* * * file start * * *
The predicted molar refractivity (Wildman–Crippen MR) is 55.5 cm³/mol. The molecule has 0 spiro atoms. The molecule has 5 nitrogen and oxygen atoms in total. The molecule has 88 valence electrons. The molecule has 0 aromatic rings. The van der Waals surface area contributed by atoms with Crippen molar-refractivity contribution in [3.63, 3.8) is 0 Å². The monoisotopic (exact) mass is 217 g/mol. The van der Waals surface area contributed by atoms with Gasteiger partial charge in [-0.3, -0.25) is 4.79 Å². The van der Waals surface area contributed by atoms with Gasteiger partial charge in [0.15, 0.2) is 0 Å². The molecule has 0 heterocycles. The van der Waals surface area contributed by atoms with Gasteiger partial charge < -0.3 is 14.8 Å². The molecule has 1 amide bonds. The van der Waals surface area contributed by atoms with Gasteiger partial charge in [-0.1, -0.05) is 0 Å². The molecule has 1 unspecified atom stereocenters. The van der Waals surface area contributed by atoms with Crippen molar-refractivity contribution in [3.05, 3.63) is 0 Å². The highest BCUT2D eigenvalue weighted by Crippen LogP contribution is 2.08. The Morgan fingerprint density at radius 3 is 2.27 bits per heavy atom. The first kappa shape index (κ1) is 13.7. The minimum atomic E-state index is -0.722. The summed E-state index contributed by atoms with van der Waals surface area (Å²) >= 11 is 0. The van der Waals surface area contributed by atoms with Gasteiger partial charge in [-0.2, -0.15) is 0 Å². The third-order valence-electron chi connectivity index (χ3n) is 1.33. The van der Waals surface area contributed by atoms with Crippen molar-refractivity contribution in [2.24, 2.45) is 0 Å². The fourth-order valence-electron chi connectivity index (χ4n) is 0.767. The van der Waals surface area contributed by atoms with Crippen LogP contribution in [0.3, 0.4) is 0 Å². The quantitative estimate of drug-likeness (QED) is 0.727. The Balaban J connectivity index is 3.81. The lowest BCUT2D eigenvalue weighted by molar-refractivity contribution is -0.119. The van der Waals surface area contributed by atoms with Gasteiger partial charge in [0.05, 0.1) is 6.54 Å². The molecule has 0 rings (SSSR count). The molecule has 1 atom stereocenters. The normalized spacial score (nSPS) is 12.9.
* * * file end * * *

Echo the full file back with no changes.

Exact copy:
The predicted molar refractivity (Wildman–Crippen MR) is 55.5 cm³/mol. The molecule has 0 spiro atoms. The molecule has 5 nitrogen and oxygen atoms in total. The molecule has 88 valence electrons. The molecule has 0 aromatic rings. The van der Waals surface area contributed by atoms with Crippen molar-refractivity contribution in [3.63, 3.8) is 0 Å². The monoisotopic (exact) mass is 217 g/mol. The van der Waals surface area contributed by atoms with Gasteiger partial charge in [-0.3, -0.25) is 4.79 Å². The van der Waals surface area contributed by atoms with Gasteiger partial charge in [0.15, 0.2) is 0 Å². The molecule has 0 heterocycles. The van der Waals surface area contributed by atoms with Gasteiger partial charge < -0.3 is 14.8 Å². The molecule has 1 amide bonds. The van der Waals surface area contributed by atoms with Gasteiger partial charge in [-0.1, -0.05) is 0 Å². The molecule has 1 unspecified atom stereocenters. The van der Waals surface area contributed by atoms with Crippen molar-refractivity contribution in [3.05, 3.63) is 0 Å². The highest BCUT2D eigenvalue weighted by Crippen LogP contribution is 2.08. The Morgan fingerprint density at radius 3 is 2.27 bits per heavy atom. The first kappa shape index (κ1) is 13.7. The minimum atomic E-state index is -0.722. The summed E-state index contributed by atoms with van der Waals surface area (Å²) >= 11 is 0. The van der Waals surface area contributed by atoms with Gasteiger partial charge in [-0.2, -0.15) is 0 Å². The third-order valence-electron chi connectivity index (χ3n) is 1.33. The van der Waals surface area contributed by atoms with Crippen molar-refractivity contribution in [2.24, 2.45) is 0 Å². The fourth-order valence-electron chi connectivity index (χ4n) is 0.767. The van der Waals surface area contributed by atoms with Crippen LogP contribution in [0.3, 0.4) is 0 Å². The quantitative estimate of drug-likeness (QED) is 0.727. The Balaban J connectivity index is 3.81. The lowest BCUT2D eigenvalue weighted by molar-refractivity contribution is -0.119. The van der Waals surface area contributed by atoms with Gasteiger partial charge in [0.05, 0.1) is 6.54 Å². The molecule has 0 rings (SSSR count). The molecule has 1 atom stereocenters. The normalized spacial score (nSPS) is 12.9.